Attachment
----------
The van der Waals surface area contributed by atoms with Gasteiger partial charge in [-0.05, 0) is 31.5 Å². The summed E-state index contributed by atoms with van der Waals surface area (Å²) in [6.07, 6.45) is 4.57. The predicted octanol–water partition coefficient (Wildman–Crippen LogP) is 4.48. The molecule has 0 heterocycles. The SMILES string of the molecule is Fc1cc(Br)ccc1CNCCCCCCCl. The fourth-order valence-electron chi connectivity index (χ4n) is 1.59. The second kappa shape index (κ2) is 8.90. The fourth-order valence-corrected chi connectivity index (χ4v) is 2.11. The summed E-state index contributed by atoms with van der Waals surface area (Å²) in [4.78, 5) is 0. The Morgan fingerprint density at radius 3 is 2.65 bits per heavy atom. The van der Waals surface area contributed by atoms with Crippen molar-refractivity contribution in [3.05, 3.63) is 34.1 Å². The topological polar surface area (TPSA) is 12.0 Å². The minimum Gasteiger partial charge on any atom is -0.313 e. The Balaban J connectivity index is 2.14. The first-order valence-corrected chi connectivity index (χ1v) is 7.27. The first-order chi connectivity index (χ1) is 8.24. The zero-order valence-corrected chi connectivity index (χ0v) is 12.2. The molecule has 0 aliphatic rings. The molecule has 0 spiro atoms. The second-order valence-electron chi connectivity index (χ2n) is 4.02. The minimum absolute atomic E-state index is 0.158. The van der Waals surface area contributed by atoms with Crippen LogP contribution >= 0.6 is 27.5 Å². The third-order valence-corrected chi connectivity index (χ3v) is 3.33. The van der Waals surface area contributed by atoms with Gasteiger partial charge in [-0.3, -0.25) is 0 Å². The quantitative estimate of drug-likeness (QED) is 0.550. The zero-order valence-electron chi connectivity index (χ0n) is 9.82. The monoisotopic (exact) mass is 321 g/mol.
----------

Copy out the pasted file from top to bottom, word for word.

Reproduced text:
The van der Waals surface area contributed by atoms with Gasteiger partial charge in [-0.05, 0) is 31.5 Å². The summed E-state index contributed by atoms with van der Waals surface area (Å²) in [6.07, 6.45) is 4.57. The predicted octanol–water partition coefficient (Wildman–Crippen LogP) is 4.48. The molecule has 0 heterocycles. The SMILES string of the molecule is Fc1cc(Br)ccc1CNCCCCCCCl. The fourth-order valence-electron chi connectivity index (χ4n) is 1.59. The second kappa shape index (κ2) is 8.90. The fourth-order valence-corrected chi connectivity index (χ4v) is 2.11. The summed E-state index contributed by atoms with van der Waals surface area (Å²) in [4.78, 5) is 0. The Morgan fingerprint density at radius 3 is 2.65 bits per heavy atom. The van der Waals surface area contributed by atoms with Crippen molar-refractivity contribution in [3.05, 3.63) is 34.1 Å². The topological polar surface area (TPSA) is 12.0 Å². The minimum Gasteiger partial charge on any atom is -0.313 e. The Balaban J connectivity index is 2.14. The first-order valence-corrected chi connectivity index (χ1v) is 7.27. The first-order chi connectivity index (χ1) is 8.24. The zero-order valence-corrected chi connectivity index (χ0v) is 12.2. The molecule has 0 aliphatic rings. The molecule has 0 spiro atoms. The second-order valence-electron chi connectivity index (χ2n) is 4.02. The minimum absolute atomic E-state index is 0.158. The van der Waals surface area contributed by atoms with Crippen LogP contribution >= 0.6 is 27.5 Å². The third-order valence-corrected chi connectivity index (χ3v) is 3.33. The van der Waals surface area contributed by atoms with Gasteiger partial charge in [-0.3, -0.25) is 0 Å². The quantitative estimate of drug-likeness (QED) is 0.550. The zero-order valence-electron chi connectivity index (χ0n) is 9.82. The monoisotopic (exact) mass is 321 g/mol.